A path is an element on a page that a test will interact with. An element can be a button, text field, link, image, paragraph, or just about anything you would need to assert, click, or type into during a test. Each path is defined by the following:

Locator key: This is a descriptive label for what the element is (e.g. EDIT). Locator keys are all-caps and use underscores instead of spaces.

XPath identifier: This is the address that points to that particular element in the HTML page (e.g. //button[contains(.,'Edit')]).

Path files are written in HTML that when rendered displays a table containing the locator names and the locators. Think of path files as a library of test objects that a collection of tests can interact with.

	<td>//*[@data-qa-id='row' and contains(.,'${key_rowEntry}')]//*[normalize-space(text())='Edit']</td>

Benefits of Using Path Files

Promotes reusability: When writing multiple tests that interact with the same element, you are able to share and reuse locators instead of having them hardcoded for each interaction.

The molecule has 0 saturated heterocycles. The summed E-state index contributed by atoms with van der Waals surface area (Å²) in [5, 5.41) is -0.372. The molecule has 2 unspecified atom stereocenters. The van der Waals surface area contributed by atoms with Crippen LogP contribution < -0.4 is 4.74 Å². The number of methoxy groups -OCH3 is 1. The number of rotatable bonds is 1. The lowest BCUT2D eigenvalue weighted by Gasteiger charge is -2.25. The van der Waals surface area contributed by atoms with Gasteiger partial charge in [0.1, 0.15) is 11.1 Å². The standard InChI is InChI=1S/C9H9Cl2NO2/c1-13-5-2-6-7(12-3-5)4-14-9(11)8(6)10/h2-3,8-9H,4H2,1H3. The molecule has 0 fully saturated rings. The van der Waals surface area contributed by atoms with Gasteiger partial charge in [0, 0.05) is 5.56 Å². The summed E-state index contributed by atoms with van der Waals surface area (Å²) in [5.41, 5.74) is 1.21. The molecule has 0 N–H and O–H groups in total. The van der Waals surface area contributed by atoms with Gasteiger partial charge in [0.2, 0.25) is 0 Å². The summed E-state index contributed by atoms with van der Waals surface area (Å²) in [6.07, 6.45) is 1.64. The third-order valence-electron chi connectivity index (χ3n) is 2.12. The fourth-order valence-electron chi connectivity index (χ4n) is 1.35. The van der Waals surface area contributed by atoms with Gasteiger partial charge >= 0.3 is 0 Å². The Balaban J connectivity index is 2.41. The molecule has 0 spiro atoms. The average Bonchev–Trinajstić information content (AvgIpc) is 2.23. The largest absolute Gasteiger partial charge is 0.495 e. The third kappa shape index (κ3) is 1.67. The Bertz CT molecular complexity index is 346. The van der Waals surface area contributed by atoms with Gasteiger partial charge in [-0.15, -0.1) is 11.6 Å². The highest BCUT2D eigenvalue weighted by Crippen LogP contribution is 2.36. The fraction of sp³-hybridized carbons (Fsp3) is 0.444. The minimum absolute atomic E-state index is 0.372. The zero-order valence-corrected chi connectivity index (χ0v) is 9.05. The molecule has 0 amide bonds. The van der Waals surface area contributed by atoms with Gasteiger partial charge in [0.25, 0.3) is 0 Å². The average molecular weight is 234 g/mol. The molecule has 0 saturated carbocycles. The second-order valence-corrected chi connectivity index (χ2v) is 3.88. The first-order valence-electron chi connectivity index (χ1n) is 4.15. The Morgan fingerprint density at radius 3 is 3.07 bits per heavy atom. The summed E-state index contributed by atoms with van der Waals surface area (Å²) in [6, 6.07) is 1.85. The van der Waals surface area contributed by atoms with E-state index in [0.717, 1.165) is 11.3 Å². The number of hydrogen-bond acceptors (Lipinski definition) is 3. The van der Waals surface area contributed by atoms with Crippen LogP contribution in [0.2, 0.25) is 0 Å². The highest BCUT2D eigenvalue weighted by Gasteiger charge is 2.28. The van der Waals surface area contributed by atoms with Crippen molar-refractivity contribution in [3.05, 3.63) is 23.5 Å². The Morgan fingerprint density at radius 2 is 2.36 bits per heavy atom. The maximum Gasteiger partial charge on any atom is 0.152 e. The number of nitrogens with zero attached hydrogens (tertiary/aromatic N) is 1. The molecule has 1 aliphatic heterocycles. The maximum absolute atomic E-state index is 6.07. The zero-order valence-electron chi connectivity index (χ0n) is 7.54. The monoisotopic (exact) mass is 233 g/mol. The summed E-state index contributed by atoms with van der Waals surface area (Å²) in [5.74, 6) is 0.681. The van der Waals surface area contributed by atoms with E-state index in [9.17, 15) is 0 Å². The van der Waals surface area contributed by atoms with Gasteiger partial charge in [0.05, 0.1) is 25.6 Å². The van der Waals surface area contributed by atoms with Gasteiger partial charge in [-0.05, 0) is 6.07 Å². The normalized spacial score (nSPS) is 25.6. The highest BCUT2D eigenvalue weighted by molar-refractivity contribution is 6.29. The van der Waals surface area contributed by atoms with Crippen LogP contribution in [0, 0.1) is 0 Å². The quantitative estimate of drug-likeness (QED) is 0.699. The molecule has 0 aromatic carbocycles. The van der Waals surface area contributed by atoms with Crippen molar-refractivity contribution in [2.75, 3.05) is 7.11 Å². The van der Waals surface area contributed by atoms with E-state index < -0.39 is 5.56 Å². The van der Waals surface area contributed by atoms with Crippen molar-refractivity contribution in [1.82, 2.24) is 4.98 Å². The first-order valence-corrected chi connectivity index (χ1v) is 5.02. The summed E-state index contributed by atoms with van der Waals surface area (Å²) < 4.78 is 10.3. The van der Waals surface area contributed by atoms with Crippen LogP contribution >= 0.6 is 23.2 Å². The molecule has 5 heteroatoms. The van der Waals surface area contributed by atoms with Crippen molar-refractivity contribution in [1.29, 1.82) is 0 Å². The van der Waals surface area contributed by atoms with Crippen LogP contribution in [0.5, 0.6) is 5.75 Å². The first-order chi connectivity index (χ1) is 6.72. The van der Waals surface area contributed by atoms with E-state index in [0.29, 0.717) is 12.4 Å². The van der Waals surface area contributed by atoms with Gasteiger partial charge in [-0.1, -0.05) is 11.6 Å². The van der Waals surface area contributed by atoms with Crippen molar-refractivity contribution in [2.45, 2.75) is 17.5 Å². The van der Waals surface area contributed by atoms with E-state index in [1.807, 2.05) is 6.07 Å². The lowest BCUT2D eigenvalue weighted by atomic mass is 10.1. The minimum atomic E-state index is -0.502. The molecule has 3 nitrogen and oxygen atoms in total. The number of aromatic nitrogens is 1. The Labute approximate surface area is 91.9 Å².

Lowers cost of test maintenance: When a locator is used in multiple tests and a UI change causes the xpath to change, you only need to change the path file instead of searching for all the instances of the locator.

Best Practices

Make path files specific yet reusable: Path files must be specific enough to describe and locate the correct element, but general enough that they are reusable throughout the system being tested. Using Variables, as in the EDIT_ROW locator above, can help make locators both specific and reusable.

Organize path files: There are multiple ways to organize path files. Some suggestions are as follows:

  • By Elements: These paths are often very basic pieces of the UI that are reused across the system being tested, like buttons, checkboxes, text input, etc.

  • By Sections: These paths are more complex, yet still reusable, sections of the system being tested, like the CKEditor, menu bar, toolbar, etc.

  • By Component/Portlets: These paths are specific to the component, like the user status field for User and Systems Management.